Journal Article

Glossing over the Lamb: Phonaesthetic Gl- in Middle English and Aural Scepticism in Pearl

Graham Williams

in The Review of English Studies

Volume 65, issue 271, pages 596-618
Published in print September 2014 | ISSN: 0034-6551
Published online December 2013 | e-ISSN: 1471-6968 | DOI: https://dx.doi.org/10.1093/res/hgt116
Glossing over the Lamb: Phonaesthetic Gl- in Middle English and Aural Scepticism in Pearl

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  • Literary Studies (Postcolonial Literature)
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This article brings together linguistic and literary approaches in order to illuminate aspects of the fourteenth-century Pearl poem that might otherwise go unnoticed by a modern reader. In particular, it investigates the sound-semantic (i.e. phonaesthetic) significance incurred by polysemous Middle English gl- words. The essay begins by using the Middle English Dictionary to locate the interrelated semantic fields for words beginning with gl- in Middle English: ‘light/vision’, ‘joy/gladness’, ‘vitreousness/viscosity’, ‘quick/smooth movement’ and ‘deceptiveness’. Then, in the second half of the essay, I describe how sound-salient collocations of gl- words occur at significant moments in Pearl and exploit a phonaesthetic network, particularly in relation to the now diminished ‘deceptiveness’ category, in ways that add to the aural stylistics of the poem and augment themes to do with the limitations of human perception in the context of spiritual consolation (i.e. ocular/aural scepticism). In turn, it is suggested that Pearl subtly registers questions to do with the limitations of alliterative poetry and the aural ‘glossing’ it entails.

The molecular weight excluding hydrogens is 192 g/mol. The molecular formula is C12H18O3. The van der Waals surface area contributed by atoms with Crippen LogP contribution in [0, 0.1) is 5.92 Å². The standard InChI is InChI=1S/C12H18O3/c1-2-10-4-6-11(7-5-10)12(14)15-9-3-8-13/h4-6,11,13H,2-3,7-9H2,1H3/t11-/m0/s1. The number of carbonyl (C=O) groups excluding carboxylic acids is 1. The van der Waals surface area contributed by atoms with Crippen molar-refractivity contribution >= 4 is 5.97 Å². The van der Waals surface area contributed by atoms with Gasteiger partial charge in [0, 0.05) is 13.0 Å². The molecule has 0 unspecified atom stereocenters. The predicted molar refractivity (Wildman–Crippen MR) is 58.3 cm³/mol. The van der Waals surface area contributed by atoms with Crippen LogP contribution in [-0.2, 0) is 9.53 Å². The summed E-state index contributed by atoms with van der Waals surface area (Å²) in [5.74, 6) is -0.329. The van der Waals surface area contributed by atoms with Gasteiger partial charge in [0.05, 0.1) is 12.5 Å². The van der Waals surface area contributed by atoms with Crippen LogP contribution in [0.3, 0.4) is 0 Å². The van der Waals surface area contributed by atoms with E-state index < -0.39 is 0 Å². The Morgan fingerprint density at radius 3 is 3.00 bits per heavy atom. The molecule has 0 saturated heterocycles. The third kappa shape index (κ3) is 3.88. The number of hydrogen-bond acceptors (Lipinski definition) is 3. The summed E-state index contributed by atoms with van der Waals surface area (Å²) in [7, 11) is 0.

Journal Article.  9992 words. 

Subjects: Literary Studies (Postcolonial Literature) ; Literary Studies (American) ; Literary Studies (British and Irish)

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